Democrats smell a rout — and the chance to control redistricting in 2021

From Pennsylvania to Texas to Minnesota, cash-flush Democrats are working to win back legislative chambers needed to take control of drawing congressional maps — or at least guarantee a seat at the table. If they succeed, it would correct an Obama-era down-ballot shellacking that handed Republicans House control and resulted in the loss of more than 900 Democratic legislative seats.

The devastating results for Democrats in 2010 — part of a multi-million dollar effort by Republicans and Karl Rove to zero in on winning governor’s offices and battleground statehouses — gave the GOP total control in 19 states and allowed them to draw 213 congressional districts.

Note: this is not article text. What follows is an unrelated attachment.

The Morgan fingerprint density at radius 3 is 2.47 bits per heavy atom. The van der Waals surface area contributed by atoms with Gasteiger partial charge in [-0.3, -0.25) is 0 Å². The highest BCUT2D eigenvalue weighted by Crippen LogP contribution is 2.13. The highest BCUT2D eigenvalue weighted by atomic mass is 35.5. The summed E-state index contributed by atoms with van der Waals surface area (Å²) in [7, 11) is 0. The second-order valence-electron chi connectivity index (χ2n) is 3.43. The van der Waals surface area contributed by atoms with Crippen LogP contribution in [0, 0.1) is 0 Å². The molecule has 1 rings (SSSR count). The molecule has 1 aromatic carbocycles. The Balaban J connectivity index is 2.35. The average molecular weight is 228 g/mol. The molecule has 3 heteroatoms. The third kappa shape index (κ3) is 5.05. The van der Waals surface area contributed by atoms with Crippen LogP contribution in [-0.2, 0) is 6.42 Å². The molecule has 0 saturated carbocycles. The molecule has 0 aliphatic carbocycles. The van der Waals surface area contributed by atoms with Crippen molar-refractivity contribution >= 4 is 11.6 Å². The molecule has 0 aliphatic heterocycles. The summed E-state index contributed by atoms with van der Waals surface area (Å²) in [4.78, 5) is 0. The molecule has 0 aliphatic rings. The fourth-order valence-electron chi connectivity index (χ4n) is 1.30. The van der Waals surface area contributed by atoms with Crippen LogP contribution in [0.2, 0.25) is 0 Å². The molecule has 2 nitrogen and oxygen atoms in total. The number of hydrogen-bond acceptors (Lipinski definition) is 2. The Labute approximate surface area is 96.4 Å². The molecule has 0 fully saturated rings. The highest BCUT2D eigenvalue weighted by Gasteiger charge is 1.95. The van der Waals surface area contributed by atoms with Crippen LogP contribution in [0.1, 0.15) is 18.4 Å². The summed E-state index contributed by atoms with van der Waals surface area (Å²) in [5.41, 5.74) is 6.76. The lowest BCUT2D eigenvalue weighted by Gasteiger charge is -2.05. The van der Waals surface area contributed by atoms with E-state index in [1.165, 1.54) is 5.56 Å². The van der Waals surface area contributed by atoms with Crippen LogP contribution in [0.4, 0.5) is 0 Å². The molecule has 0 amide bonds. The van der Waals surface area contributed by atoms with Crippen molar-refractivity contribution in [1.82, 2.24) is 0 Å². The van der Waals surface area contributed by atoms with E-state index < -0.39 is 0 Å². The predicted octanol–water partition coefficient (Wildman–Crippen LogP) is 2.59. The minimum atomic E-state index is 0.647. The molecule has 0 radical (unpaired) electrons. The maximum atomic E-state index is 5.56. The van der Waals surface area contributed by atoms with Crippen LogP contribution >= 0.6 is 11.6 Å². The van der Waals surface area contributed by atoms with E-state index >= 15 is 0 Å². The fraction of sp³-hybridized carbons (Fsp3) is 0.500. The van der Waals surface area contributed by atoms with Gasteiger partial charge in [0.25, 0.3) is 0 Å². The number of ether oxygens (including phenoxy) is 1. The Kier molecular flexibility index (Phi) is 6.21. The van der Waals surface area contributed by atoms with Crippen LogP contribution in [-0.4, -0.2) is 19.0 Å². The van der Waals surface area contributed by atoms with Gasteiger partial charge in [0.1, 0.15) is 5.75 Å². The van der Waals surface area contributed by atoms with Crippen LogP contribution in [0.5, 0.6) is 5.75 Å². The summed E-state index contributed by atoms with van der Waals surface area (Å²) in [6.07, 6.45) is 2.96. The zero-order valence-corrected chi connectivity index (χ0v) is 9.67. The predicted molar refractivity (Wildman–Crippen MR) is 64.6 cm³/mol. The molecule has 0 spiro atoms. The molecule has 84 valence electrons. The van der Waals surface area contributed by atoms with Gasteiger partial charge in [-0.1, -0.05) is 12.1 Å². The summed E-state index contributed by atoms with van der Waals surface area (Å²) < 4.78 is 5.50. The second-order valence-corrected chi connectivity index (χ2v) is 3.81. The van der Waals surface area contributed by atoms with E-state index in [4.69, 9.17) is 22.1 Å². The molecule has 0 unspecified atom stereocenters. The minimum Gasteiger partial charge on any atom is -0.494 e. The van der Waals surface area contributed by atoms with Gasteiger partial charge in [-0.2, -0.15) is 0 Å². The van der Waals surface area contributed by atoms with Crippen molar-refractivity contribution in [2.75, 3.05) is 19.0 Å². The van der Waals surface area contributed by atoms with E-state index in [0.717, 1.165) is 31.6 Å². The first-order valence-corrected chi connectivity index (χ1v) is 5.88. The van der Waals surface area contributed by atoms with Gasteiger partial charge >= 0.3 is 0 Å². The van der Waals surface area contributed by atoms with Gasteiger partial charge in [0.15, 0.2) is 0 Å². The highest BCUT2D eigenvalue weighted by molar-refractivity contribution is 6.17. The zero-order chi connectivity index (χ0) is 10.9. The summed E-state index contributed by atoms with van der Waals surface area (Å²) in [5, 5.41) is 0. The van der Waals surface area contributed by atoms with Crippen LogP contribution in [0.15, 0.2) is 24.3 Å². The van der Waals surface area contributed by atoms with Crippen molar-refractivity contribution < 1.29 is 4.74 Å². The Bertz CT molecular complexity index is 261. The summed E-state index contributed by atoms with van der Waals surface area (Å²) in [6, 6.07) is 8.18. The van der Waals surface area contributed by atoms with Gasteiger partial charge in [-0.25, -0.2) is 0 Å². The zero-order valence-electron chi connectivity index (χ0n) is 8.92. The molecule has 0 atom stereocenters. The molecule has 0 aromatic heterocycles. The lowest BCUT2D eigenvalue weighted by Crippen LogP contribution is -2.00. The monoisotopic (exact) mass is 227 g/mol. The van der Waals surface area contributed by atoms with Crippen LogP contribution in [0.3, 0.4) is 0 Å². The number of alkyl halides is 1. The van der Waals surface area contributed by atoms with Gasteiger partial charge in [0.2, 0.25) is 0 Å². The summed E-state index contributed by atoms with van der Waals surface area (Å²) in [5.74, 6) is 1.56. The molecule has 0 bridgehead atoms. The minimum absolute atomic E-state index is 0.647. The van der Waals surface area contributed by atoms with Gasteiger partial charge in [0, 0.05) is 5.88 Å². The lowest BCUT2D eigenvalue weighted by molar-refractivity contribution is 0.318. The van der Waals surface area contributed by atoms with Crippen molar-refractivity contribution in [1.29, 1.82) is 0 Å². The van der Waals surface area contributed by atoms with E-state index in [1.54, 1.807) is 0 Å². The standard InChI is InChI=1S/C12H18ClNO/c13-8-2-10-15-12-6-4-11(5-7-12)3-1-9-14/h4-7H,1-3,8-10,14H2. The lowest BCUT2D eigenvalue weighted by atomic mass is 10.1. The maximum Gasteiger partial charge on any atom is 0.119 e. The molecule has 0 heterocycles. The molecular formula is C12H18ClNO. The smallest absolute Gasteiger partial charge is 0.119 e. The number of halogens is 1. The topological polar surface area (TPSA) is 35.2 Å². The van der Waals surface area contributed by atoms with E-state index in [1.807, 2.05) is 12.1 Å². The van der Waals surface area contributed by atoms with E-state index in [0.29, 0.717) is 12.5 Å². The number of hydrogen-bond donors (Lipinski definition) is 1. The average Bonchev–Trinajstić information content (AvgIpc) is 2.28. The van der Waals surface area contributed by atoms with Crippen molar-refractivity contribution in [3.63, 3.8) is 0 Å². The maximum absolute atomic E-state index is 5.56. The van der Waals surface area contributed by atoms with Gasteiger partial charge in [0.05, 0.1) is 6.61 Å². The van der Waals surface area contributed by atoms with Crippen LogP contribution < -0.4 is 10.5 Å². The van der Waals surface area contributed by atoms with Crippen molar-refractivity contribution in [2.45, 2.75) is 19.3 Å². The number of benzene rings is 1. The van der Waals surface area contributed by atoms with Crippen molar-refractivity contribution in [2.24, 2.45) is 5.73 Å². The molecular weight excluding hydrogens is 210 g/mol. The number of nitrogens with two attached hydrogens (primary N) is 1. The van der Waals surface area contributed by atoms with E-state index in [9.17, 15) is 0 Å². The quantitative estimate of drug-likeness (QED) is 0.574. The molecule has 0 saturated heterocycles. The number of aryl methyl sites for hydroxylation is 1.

The new maps were a disaster for Democrats and spawned a bevy of groups and fundraising efforts intent on preventing a repeat in 2020. Most notably, Obama and former Attorney General Eric Holder created the National Democratic Redistricting Committee, a centralized redistricting hub on the Democratic side “to make sure that what the Republicans did last time was not possible again,” said John Bisognano, the NDRC’s executive director. “We weren’t going to get caught off guard again.”